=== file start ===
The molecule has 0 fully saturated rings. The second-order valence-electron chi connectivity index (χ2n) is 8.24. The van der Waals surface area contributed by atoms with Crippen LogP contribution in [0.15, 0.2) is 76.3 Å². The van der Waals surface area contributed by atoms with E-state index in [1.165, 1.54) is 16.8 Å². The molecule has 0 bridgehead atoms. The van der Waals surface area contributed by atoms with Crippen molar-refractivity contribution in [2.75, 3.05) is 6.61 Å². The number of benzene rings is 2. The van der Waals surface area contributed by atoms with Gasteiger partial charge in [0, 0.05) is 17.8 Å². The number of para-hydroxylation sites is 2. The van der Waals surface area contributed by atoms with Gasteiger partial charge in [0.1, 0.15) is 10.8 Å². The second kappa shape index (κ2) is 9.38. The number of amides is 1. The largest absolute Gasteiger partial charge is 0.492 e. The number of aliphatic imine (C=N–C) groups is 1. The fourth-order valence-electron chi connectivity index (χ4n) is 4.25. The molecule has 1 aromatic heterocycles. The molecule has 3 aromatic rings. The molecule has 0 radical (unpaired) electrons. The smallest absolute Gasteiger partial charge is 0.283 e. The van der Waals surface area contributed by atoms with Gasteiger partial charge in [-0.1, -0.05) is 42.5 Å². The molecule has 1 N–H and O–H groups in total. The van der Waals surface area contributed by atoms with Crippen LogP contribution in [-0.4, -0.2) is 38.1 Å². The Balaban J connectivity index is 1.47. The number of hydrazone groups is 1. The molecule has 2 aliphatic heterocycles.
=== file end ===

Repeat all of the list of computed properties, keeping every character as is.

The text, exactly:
The molecule has 0 fully saturated rings. The second-order valence-electron chi connectivity index (χ2n) is 8.24. The van der Waals surface area contributed by atoms with Crippen LogP contribution in [0.15, 0.2) is 76.3 Å². The van der Waals surface area contributed by atoms with E-state index in [1.165, 1.54) is 16.8 Å². The molecule has 0 bridgehead atoms. The van der Waals surface area contributed by atoms with Crippen molar-refractivity contribution in [2.75, 3.05) is 6.61 Å². The number of benzene rings is 2. The van der Waals surface area contributed by atoms with Gasteiger partial charge in [0, 0.05) is 17.8 Å². The number of para-hydroxylation sites is 2. The van der Waals surface area contributed by atoms with Gasteiger partial charge in [0.1, 0.15) is 10.8 Å². The second kappa shape index (κ2) is 9.38. The number of amides is 1. The largest absolute Gasteiger partial charge is 0.492 e. The number of aliphatic imine (C=N–C) groups is 1. The fourth-order valence-electron chi connectivity index (χ4n) is 4.25. The molecule has 1 aromatic heterocycles. The molecule has 3 aromatic rings. The molecule has 0 radical (unpaired) electrons. The smallest absolute Gasteiger partial charge is 0.283 e. The van der Waals surface area contributed by atoms with Gasteiger partial charge in [-0.1, -0.05) is 42.5 Å². The molecule has 1 N–H and O–H groups in total. The van der Waals surface area contributed by atoms with Crippen LogP contribution in [-0.4, -0.2) is 38.1 Å². The Balaban J connectivity index is 1.47. The number of hydrazone groups is 1. The molecule has 2 aliphatic heterocycles.